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'I regretted it.' 19 women on whether they changed their surname when they married. And why.

When it comes to getting married, there's a lot of questions you’ll usually get asked. 

When is the wedding? What dress will you be wearing? Are you going to take their last name? 

The latter is one that continues to be hotly debated and often sees people fall into two very different camps. 

While some prefer to follow tradition and take their partner’s name, others opt to keep their maiden name to hold onto their sense of identity (and skip out on all the paperwork). 

However, there is of course other options, including hyphenating your partner's name or asking them to take your last name instead. 

Watch: Things people at weddings never say. Post continues below. 


Video via Mamamia.

The decision to change your last name after getting married was discussed on last week's episode of Mamamia Out LoudHere's how the conversation went down.

"My friends who have gotten married, almost all of them have taken their partner's name," Jessie said on the podcast. "The women I know have been so excited to do it because to them I think it represents family... they see it as a new chapter and a new identity."

While Mia said she sits "very much on the fence", Holly pointed out that having a different surname to your kids isn't as difficult at some people might think. 

"I have a different last name to my children and it is not that hard.They still know that they are my children. I still know that I am their mother."

Whatever the choice, every woman has their own personal reasons to change or leave their surname after getting married.

So we decided to ask the Mamamia community to share what they decided on, and what influenced their decision. 

Here’s what they said.

"I liked his surname better." - Laura.

"I changed my name for a few reasons 1) I liked his surname better, 2) I wanted to have the same surname as my kids when we had them, 3) I loved his family (and him at the time) and loved the idea of being one of them. Fast forward to separation and I kept his name for the first two reasons."

"It was a no brainer for me." - Natalia.

"It was a no brainer for me. I am the last in my line and kept my name. On Facebook it’s double barrel but everywhere else it’s my maiden name. That’s who I am."

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'I changed my name and regretted it.' - Sue.

"I changed my name so I would have the same surname as my kids. And very much regretted it (despite being happily married) - especially when I realised that heaps of mums kept their maiden name. Motherhood changes and takes the old identity enough as it is - the name change amplified the loss to me."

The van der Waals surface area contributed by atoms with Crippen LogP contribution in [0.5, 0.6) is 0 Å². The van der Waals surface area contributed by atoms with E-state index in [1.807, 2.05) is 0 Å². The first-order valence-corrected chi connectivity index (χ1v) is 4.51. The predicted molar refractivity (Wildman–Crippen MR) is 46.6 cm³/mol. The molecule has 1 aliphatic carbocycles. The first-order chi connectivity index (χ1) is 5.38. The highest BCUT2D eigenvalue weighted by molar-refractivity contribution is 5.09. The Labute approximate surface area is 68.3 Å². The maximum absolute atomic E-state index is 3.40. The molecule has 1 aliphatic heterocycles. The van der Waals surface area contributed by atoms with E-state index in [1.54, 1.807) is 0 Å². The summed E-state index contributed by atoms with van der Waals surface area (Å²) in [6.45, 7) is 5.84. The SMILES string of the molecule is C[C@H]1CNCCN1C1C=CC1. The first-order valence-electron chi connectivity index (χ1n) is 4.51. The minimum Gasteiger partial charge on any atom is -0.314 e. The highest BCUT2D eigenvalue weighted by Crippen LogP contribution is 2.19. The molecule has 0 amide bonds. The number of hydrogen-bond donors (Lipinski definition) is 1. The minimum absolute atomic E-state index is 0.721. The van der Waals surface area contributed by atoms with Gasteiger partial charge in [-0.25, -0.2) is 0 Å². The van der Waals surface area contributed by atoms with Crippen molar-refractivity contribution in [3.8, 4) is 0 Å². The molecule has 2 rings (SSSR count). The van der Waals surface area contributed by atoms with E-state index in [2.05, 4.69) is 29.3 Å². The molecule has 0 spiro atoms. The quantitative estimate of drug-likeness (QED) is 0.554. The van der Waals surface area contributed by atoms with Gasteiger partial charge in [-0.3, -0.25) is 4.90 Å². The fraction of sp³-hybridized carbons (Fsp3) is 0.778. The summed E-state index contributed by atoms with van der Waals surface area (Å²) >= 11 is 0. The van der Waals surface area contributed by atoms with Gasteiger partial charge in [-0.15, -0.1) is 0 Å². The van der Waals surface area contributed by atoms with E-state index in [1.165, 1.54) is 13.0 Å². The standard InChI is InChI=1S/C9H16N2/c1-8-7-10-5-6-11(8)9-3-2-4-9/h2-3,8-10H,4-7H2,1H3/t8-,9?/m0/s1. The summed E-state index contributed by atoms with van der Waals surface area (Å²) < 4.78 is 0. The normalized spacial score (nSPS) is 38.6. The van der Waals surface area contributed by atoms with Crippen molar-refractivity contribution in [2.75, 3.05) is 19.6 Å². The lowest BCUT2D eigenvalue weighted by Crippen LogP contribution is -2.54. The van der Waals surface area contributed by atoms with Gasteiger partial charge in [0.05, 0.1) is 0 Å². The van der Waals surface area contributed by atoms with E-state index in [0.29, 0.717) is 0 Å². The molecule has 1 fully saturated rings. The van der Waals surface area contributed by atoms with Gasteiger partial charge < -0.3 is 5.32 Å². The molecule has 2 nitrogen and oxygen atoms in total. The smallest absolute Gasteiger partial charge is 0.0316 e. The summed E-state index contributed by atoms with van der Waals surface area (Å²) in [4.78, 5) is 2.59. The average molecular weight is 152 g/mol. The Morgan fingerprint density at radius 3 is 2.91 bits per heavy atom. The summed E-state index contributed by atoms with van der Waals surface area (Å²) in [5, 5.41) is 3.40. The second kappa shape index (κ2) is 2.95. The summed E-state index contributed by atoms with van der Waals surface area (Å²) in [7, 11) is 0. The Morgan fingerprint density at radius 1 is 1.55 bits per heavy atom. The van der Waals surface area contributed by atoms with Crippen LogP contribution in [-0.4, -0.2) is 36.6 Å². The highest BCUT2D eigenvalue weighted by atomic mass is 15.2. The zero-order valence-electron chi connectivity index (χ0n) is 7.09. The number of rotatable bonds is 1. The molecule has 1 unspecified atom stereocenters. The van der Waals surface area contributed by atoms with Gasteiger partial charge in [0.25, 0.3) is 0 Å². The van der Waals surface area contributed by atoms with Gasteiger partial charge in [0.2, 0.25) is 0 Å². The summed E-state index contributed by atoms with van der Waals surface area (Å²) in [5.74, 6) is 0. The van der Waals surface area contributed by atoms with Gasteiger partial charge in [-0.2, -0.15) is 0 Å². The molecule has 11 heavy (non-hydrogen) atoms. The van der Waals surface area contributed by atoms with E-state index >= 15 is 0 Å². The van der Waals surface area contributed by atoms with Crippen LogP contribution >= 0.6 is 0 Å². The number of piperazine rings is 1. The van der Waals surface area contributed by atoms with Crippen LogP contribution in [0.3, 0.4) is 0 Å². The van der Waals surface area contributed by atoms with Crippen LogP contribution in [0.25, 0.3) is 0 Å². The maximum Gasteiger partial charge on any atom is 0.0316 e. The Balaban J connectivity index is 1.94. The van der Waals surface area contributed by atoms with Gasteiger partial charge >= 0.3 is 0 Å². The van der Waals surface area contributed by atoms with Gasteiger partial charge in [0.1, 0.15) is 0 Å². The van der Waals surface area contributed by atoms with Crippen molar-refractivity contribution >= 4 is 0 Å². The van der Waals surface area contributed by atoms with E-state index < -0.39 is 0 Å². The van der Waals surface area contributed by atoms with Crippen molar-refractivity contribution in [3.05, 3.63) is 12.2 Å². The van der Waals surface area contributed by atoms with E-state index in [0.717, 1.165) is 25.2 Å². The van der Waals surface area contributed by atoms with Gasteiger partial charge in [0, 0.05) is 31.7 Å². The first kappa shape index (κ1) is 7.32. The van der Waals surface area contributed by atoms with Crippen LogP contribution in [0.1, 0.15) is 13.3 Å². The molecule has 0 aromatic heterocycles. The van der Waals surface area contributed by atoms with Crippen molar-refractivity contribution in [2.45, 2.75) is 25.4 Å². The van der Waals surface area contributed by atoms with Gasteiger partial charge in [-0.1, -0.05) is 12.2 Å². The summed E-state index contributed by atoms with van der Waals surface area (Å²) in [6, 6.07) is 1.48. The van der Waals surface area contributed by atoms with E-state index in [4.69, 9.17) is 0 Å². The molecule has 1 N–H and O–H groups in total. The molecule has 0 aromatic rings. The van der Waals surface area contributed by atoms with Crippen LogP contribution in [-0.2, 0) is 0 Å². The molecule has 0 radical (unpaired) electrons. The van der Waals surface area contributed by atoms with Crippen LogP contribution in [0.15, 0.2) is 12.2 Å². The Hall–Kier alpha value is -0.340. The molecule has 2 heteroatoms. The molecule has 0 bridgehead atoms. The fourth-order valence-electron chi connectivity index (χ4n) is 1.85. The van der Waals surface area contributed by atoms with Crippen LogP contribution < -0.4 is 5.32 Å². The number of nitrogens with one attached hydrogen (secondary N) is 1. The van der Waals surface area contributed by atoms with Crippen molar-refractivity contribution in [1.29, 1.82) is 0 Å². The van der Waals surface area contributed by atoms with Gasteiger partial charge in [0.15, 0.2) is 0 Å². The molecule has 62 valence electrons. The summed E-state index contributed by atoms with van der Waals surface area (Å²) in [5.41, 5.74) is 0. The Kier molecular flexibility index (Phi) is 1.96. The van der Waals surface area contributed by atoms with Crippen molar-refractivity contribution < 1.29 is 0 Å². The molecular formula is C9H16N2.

'Nothing can make me get rid of my father's name.' - Meghna.

"I decided to keep my name after marriage. I am an out and out daddy’s girl and nothing can make me get rid of his name! It’s an emotional thing."

"It completed our relationship." - Shannon.

"I love having my husband's surname. I feel it completed our relationship. I would not even consider not changing my name."

'My maiden name is part of my identity and personal brand'. - Elecia.

"I decided to keep my maiden name because it is a part of my identity and personal brand. Also, my first name with his surname would make for an ugly signature, but mostly for the first part!."

"I’d change my name in a heartbeat." - Kristin.

"I think I’m in the minority but if my son's father and I were to marry I’d change my name in a heartbeat - to me it’s about connection. I do not have the same surname as anyone in my family and, although it’s only a name, I think sharing a name is a bond of sorts. Its down to the individual of course; do what works for you."

'I still work under my maiden name.' - Sarah.

"I earned my degree under my maiden name, registered in my profession and still work under my maiden name. In all other aspects of my life I have taken on my husband’s name. I kept my signature the same for both names though so I only have to concentrate on which name I need to print after it - still trips me up occasionally and it’s been nearly six years."

Listen: The Mamamia Out Loud team discuss changing surnames after getting married. Post continues below. 


"Having a different surname is a slight annoyance." - Elle.

"I have to engage with a dozen or more ever changing healthcare providers for my kid and having a different surname is a slight annoyance multiplied by five to six weekly interactions with reception staff. Spelling out both of our names is minor but geez it’d be one small but significant thing taken off my plate. I’ve no intention of changing my name but can totally see how others would feel it’s the best choice for them."

"It was important to me to have the same last name as my children." - Liz.

"I took my husband’s name. It was important to me to have the same last name as my children. For me, it makes me feel like we are unified as a family and I just like having the same name as those who are most important to me." 

"Sometimes it's not about traditionalism or feminism, sometimes it’s about doing something for someone that you love." - Deseri.

"The reason why I have chosen to take my husband's name is because of what it meant to him, rather than what it meant for me. I’ve always had a career where I could fully support myself. I’ve not been financially dependent on anyone so when I married my husband - not being very traditional -  I decided that I didn’t need to take his name. A name to me is just a name. I knew who I was, I didn’t see it as ownership either like I know some people do but I also didn’t see the need to change my name – dealing with the paperwork was enough of an incentive not to.